English is a wonderful language with excellent expressive power, though it can be non-sensical in terms of spelling and pronunciations. Its ability to assimilate words and ideas from other cultures and languages has made it still more expressive and loved by people in all the continents. No wonder parents rush to English medium schools to get their children admitted and this desire is widespread even amongst low income groups. Probably their preference for such schools is more driven by the hope that higher quality education is imparted only in such schools with a better chance for a better quality of life for their children after growing up. Vernacular fanatics are forgetting that if the country and its people have to be benefited from knowledge developments around the world, familiarity in English is a prerequisite while proficiency in native languages can go side by side.
The word 'author' refers to one who is a writer of an article or book but it can also apply to a person who creates or begins an idea or a plan. Either way an author has to be a creative person with brains, experience and vision. An 'authority', on the other hand, need not be an author though reverse could be true some times. The power to give orders confers on a person the authority and these orders are meant to be obeyed. Delegated responsibilities for specific function to specific people also come under the expression 'authority'. Authority can also mean a learned person with special knowledge gained over years of learning and experience and at times of doubts and indecision, people generally turn to wiser peers who can be the 'authority' on the subject. It is a different matter that so called 'authority' misuses the power some time for considerations other than what is intended for.
'Authoritarian' is an adjective word used to persons who demand absolute obedience to his orders or commands. In the common parlor it is also used to reflect the good intention of a well meaning parent or a teacher who has the well being of those ordered about while being authoritarian. Of course authoritarian streak is anathema in a democracy where decisions are made by the majority, not by one person or a coterie of persons. In contrast 'authoritative' persons derive their strength from the power enjoyed by them by virtue of their strength in skills or knowledge. A person can also be designated as an authoritative spokesman by a body or group of persons vested with authority.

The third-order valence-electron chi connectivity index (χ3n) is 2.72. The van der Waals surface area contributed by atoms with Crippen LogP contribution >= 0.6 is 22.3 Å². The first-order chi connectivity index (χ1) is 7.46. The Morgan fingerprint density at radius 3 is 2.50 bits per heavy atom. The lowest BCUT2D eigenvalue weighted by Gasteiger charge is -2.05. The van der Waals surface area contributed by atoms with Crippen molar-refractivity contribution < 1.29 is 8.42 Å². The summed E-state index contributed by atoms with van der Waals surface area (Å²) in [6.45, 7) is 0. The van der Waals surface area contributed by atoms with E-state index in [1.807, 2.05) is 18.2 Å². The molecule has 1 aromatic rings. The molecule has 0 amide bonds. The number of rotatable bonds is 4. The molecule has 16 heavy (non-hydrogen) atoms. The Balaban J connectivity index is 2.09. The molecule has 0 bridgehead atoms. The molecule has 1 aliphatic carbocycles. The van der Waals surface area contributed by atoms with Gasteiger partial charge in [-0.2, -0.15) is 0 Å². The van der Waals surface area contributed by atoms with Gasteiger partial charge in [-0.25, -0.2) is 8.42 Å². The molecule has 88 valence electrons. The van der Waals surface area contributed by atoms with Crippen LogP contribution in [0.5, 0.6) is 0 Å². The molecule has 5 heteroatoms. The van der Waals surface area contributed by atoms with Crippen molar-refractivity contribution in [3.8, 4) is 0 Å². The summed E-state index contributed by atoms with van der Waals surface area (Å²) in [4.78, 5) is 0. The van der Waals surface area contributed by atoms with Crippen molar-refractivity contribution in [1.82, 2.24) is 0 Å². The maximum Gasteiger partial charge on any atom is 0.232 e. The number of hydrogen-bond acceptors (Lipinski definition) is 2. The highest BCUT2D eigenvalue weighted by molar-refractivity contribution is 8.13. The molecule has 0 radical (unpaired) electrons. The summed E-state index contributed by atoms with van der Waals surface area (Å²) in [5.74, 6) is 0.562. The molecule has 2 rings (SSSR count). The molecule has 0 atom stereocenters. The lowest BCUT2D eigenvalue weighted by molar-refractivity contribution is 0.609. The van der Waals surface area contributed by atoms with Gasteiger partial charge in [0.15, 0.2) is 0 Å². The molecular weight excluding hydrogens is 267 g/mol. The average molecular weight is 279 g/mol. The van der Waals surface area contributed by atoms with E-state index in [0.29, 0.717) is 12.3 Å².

Indians seem to be fond of the expression 'authority' which is often a prerogative of the government which rules the country. The power of an authority can be executive, financial, judicial or management. All government 'babus' have power in one form or the other that enables them to have extra ordinary influence on the citizens as their decisions can affect their lives to varying extent. Power in any form can be the drive engine for corruption as is being witnessed in the country and more the power, higher will be the temptation to be corrupt. It is said that "power corrupts and absolute power corrupts absolutely". Country's bureaucratic system is so structured that, with power and pelm distributed amongst the 'babus' beginning at the bottom to the top with few exceptions, corruption is in-built and probably nothing can come in the way of the ever growing corruption faced by the citizens whose daily lives are intertwined with the actions (or non-actions?) of the administrative lords of the country.
It is not a coincidence that government culture in India, inherited from the Britishers, continues to use the word 'Authority' to designate administrative bodies affixing the word after the functions assigned to them. We have "Authority" set ups, for food safety and standards (FSSTA), food exports (APEDA) and marine products exports (MPEDA) in the food area but there are several such bodies conferred with the coveted affix 'authority', We have separate 'authority' for airports, high ways, steel. inland waterways, gas, insurance regulation, sports, zoo development, urban development, telecom regulation, electricity, coastal aquaculture etc most of them with umbilical chords to the government at Delhi. While UK has practically replaced these authorities with boards, directorates, agencies, commissions etc, India revels in creating more authorities, many of them toothless tigers with very little independence from the government ministries, lorded over by politicians and bureaucrats. Citizens of this country are, by now, familiar with the 'authority' syndrome and probably have taken them as another aberration in our democratic society.